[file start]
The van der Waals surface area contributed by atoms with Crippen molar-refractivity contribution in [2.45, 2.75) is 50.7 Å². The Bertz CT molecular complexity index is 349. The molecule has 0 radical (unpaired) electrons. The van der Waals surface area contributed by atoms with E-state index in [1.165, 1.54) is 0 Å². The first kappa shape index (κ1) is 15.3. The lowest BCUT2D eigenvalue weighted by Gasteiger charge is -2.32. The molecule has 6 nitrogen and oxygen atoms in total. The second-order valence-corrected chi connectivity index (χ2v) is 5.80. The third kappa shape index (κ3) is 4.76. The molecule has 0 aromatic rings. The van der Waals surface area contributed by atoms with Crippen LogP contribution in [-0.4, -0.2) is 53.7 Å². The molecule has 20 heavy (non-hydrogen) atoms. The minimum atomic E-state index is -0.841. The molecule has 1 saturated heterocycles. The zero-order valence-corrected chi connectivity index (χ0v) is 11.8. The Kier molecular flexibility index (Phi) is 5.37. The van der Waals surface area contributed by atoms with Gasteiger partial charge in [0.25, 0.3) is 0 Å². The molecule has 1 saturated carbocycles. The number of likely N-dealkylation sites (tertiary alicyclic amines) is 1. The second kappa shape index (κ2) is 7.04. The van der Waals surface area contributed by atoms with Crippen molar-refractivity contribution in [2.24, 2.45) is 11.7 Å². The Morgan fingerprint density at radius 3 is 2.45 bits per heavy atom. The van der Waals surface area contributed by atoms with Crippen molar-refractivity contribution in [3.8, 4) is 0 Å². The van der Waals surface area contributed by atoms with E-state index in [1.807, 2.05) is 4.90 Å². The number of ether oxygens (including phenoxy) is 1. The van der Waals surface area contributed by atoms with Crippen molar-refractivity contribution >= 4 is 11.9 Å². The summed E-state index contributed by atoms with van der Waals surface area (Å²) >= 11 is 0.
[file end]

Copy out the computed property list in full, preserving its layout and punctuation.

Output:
The van der Waals surface area contributed by atoms with Crippen molar-refractivity contribution in [2.45, 2.75) is 50.7 Å². The Bertz CT molecular complexity index is 349. The molecule has 0 radical (unpaired) electrons. The van der Waals surface area contributed by atoms with E-state index in [1.165, 1.54) is 0 Å². The first kappa shape index (κ1) is 15.3. The lowest BCUT2D eigenvalue weighted by Gasteiger charge is -2.32. The molecule has 6 nitrogen and oxygen atoms in total. The second-order valence-corrected chi connectivity index (χ2v) is 5.80. The third kappa shape index (κ3) is 4.76. The molecule has 0 aromatic rings. The van der Waals surface area contributed by atoms with Crippen LogP contribution in [-0.4, -0.2) is 53.7 Å². The molecule has 20 heavy (non-hydrogen) atoms. The minimum atomic E-state index is -0.841. The molecule has 1 saturated heterocycles. The zero-order valence-corrected chi connectivity index (χ0v) is 11.8. The Kier molecular flexibility index (Phi) is 5.37. The van der Waals surface area contributed by atoms with Gasteiger partial charge in [0.25, 0.3) is 0 Å². The molecule has 1 saturated carbocycles. The number of likely N-dealkylation sites (tertiary alicyclic amines) is 1. The second kappa shape index (κ2) is 7.04. The van der Waals surface area contributed by atoms with Crippen molar-refractivity contribution in [2.24, 2.45) is 11.7 Å². The Morgan fingerprint density at radius 3 is 2.45 bits per heavy atom. The van der Waals surface area contributed by atoms with Crippen molar-refractivity contribution in [3.8, 4) is 0 Å². The van der Waals surface area contributed by atoms with E-state index in [1.807, 2.05) is 4.90 Å². The number of ether oxygens (including phenoxy) is 1. The van der Waals surface area contributed by atoms with Crippen molar-refractivity contribution >= 4 is 11.9 Å². The summed E-state index contributed by atoms with van der Waals surface area (Å²) >= 11 is 0.